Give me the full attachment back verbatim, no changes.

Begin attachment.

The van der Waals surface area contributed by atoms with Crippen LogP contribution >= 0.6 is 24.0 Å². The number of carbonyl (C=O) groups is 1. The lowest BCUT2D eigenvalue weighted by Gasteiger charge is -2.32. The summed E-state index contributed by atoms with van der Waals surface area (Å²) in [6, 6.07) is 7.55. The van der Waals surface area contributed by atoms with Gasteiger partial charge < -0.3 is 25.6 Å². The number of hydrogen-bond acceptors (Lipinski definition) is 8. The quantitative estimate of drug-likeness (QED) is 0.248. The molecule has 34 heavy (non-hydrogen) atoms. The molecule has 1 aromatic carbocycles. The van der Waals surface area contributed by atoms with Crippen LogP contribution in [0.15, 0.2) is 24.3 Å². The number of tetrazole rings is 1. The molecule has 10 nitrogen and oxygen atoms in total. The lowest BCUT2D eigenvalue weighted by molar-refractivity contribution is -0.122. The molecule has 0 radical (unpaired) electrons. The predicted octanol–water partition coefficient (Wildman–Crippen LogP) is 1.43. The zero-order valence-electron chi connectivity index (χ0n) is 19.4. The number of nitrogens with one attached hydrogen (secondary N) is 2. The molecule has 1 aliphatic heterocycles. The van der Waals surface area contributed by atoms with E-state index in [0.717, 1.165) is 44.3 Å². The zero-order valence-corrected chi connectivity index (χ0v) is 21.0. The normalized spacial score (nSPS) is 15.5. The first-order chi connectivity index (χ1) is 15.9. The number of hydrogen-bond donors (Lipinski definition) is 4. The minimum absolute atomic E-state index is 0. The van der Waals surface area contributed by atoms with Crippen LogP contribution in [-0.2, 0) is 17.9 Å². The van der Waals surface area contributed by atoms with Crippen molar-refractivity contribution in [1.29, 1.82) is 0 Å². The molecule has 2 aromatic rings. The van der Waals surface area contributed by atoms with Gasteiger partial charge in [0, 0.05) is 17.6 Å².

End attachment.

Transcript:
The van der Waals surface area contributed by atoms with Crippen LogP contribution >= 0.6 is 24.0 Å². The number of carbonyl (C=O) groups is 1. The lowest BCUT2D eigenvalue weighted by Gasteiger charge is -2.32. The summed E-state index contributed by atoms with van der Waals surface area (Å²) in [6, 6.07) is 7.55. The van der Waals surface area contributed by atoms with Gasteiger partial charge < -0.3 is 25.6 Å². The number of hydrogen-bond acceptors (Lipinski definition) is 8. The quantitative estimate of drug-likeness (QED) is 0.248. The molecule has 34 heavy (non-hydrogen) atoms. The molecule has 1 aromatic carbocycles. The van der Waals surface area contributed by atoms with Crippen LogP contribution in [0.15, 0.2) is 24.3 Å². The number of tetrazole rings is 1. The molecule has 10 nitrogen and oxygen atoms in total. The lowest BCUT2D eigenvalue weighted by molar-refractivity contribution is -0.122. The molecule has 0 radical (unpaired) electrons. The predicted octanol–water partition coefficient (Wildman–Crippen LogP) is 1.43. The zero-order valence-electron chi connectivity index (χ0n) is 19.4. The number of nitrogens with one attached hydrogen (secondary N) is 2. The molecule has 1 aliphatic heterocycles. The van der Waals surface area contributed by atoms with E-state index in [0.717, 1.165) is 44.3 Å². The zero-order valence-corrected chi connectivity index (χ0v) is 21.0. The normalized spacial score (nSPS) is 15.5. The first-order chi connectivity index (χ1) is 15.9. The number of hydrogen-bond donors (Lipinski definition) is 4. The minimum absolute atomic E-state index is 0. The van der Waals surface area contributed by atoms with Crippen LogP contribution in [-0.2, 0) is 17.9 Å². The van der Waals surface area contributed by atoms with Crippen molar-refractivity contribution in [1.29, 1.82) is 0 Å². The molecule has 2 aromatic rings. The van der Waals surface area contributed by atoms with Gasteiger partial charge in [0, 0.05) is 17.6 Å².